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The Rogers Communications building at 333 Bloor Street East in Toronto on March 15, 2021.

Melissa Tait/The Globe and Mail

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Pandemic perspectives

Re Provincial Pace (Letters, March 16): I am at an age where, statistically, I have less than 20 per cent of my life left. Even though I am quite healthy, I am not getting any younger. I find the public-health response to COVID-19 has been to increase the quantity of my life with complete disregard for the quality.

I have lost the best year of the rest of my life because of restrictions designed to protect me. I am never going to get this past year back.

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Given that death is inevitable, I would rather risk dying from COVID-19 to maintain the quality of my life than spend my best years left hiding in imposed isolation.

David Barker Whitby, Ont.

As an 82-year-old, I was shocked and infuriated to receive a call just two days before my appointment for the second Pfizer shot. It is now postponed to July 2 – a dose interval of four months and one week.

Why is government making such a decision when it keeps boasting about all the millions and millions of doses that are coming to the country?

Hazel Joffe Thornhill, Ont.

Re U.S. Will Not Release Stored AstraZeneca Shots To Other Countries: White House (March 13): And the United States is an ally?

Bruce Craig Hamilton

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Re COVID-19 Will Cast A Long Shadow Over Future Generations (March 15): I don’t think so. I was born in Canada many years ago and enjoyed interacting with various elders, some of whom were in the high-risk cohort of young adults during the Spanish flu. They had things to say about the First World War, but I don’t remember anyone saying anything about the Spanish flu.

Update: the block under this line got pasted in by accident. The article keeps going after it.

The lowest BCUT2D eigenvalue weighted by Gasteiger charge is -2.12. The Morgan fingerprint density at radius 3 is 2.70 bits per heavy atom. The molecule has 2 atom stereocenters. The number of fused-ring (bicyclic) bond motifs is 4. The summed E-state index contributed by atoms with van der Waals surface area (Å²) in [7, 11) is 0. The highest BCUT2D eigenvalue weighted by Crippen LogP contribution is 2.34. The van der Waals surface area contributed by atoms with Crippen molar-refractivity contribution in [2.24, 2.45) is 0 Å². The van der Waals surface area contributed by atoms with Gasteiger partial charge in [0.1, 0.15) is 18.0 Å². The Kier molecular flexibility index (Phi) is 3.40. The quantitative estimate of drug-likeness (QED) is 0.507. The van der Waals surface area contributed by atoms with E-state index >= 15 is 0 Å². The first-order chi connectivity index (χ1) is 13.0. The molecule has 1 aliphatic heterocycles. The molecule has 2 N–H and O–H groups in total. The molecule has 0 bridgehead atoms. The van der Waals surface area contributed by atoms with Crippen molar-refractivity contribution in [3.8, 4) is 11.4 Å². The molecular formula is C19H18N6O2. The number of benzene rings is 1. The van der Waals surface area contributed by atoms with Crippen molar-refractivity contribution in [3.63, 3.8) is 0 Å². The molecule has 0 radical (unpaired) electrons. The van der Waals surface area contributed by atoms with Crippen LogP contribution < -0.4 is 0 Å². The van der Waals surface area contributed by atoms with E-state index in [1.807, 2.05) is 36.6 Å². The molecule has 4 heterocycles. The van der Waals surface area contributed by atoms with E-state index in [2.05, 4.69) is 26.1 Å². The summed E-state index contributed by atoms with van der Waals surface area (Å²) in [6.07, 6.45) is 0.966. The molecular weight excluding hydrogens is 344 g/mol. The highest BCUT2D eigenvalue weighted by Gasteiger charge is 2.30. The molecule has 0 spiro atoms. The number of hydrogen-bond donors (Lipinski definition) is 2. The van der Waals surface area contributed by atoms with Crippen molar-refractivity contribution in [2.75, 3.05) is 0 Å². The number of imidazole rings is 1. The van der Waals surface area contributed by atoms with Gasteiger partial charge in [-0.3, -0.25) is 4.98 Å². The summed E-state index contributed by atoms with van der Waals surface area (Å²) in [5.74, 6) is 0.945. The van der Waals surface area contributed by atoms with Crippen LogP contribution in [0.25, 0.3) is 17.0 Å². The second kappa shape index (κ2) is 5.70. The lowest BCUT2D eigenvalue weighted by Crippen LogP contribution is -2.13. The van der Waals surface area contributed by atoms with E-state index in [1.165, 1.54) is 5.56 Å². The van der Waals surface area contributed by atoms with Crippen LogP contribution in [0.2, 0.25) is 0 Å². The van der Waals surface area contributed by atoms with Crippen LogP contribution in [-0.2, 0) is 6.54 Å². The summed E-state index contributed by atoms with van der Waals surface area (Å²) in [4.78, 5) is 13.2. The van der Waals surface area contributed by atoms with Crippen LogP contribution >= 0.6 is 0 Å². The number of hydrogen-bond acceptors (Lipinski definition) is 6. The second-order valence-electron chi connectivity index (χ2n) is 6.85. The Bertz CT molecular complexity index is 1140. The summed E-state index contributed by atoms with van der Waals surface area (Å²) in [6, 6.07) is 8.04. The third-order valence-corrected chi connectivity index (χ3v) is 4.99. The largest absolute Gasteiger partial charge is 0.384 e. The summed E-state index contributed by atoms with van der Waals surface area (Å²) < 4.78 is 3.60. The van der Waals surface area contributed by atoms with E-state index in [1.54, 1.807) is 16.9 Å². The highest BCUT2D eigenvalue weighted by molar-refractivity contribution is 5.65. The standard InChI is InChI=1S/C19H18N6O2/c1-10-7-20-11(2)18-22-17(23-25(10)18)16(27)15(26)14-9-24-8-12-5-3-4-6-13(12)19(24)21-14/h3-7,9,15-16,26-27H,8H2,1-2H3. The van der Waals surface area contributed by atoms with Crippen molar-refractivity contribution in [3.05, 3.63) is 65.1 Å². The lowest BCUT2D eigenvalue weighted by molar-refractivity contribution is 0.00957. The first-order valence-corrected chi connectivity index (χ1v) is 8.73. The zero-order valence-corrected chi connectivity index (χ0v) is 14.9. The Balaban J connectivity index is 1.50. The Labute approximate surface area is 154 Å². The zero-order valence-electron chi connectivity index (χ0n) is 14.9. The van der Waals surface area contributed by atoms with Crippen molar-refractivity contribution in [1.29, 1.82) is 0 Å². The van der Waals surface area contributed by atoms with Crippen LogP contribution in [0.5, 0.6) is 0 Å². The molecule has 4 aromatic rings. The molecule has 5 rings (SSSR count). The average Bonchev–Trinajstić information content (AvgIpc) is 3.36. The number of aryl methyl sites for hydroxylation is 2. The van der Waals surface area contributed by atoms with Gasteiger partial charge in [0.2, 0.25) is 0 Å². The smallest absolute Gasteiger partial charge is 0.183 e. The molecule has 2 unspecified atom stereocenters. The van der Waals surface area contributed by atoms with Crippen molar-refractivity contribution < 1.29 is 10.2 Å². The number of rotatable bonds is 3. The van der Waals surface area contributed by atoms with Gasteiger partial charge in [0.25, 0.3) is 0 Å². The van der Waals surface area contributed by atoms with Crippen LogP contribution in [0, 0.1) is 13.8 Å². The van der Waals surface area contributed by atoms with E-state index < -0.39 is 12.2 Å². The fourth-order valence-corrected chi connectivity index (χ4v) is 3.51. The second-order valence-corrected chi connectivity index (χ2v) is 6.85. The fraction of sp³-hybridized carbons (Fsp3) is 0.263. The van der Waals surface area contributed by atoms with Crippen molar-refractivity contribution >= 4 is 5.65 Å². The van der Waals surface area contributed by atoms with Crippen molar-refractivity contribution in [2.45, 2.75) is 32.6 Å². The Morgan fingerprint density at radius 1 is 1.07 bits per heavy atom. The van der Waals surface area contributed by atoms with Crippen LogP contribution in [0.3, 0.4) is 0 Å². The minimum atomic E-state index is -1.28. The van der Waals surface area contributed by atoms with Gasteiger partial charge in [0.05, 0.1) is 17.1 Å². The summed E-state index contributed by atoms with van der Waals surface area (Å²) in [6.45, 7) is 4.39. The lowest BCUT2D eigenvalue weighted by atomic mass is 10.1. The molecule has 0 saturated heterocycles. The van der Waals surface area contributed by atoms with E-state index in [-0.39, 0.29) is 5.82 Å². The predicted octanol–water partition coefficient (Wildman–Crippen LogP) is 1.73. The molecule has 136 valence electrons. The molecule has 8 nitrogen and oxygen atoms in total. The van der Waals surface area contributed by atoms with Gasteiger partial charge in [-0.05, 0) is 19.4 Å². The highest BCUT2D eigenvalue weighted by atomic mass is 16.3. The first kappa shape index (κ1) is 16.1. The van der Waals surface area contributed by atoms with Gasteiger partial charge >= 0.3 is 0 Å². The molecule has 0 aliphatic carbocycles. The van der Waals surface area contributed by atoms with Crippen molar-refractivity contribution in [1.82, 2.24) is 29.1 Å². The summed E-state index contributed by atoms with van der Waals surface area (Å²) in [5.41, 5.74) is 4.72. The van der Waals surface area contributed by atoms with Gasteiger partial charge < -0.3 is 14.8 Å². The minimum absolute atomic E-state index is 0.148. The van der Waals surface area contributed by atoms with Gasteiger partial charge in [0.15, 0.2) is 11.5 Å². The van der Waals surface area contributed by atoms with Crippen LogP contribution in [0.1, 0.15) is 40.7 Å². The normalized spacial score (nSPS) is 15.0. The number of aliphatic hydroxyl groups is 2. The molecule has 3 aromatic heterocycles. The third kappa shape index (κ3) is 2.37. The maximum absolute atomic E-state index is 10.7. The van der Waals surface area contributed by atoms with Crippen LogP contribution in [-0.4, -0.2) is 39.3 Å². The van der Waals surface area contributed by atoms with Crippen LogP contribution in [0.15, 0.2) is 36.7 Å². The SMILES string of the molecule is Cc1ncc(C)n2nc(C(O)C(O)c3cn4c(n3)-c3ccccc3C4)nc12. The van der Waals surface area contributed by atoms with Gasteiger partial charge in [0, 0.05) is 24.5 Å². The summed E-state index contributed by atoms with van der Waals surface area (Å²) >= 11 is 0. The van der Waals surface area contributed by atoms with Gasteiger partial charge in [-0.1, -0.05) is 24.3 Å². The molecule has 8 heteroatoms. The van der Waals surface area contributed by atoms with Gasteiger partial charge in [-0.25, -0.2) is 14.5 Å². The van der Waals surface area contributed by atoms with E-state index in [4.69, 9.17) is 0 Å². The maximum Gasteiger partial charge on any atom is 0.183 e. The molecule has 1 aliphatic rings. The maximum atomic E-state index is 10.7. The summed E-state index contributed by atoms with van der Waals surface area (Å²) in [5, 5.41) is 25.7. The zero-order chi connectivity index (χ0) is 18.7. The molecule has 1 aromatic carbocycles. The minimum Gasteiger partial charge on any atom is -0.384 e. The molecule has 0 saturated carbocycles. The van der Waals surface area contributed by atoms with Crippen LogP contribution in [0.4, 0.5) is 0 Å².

The Roaring Twenties must have done much to expunge the memory, as of course the Great Depression and the Second World War also likely did. The lesson of the 1920s should be that society is remarkably resilient. The lesson of the following calamitous decades should be that we may well soon confront challenges that eclipse the lingering but fading effect of COVID-19.

Jim Davies London, Ont.

Re Separating News From Noise On Vaccines (March 16): I am an experienced physician who was on one of the working groups of Ontario’s vaccine task force. Despite my “inside” knowledge, I find that I learn something new every time I read André Picard’s column; if not important facts, ways to impart them.

He is truly a national treasure.

Barry Goldlist Professor of medicine (geriatrics), University of Toronto

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We say

Re Politics Led To WE’s Fall, Kielburgers Say (March 16): I would say that much of the “politics” blamed for the downfall of WE Charity is of the Kielburgers’ own making. I would rather see the Canada Revenue Agency investigate whether WE is meeting its obligations as a registered charity. This would reassure donors and supporters that the funds received are managed and disbursed properly.

Marguarite Keeley Ottawa

WE Charity is not perfect, but its effect in rural Kenya has been very positive over the years. If fewer girls can go to school, should this not feature in Canadian discussions?

The investigation into the charity is continuing and it might be better to wait until facts are fully established before drawing conclusions. But in the process, let us not forget the effect on the ultimate beneficiaries of the charity’s actions.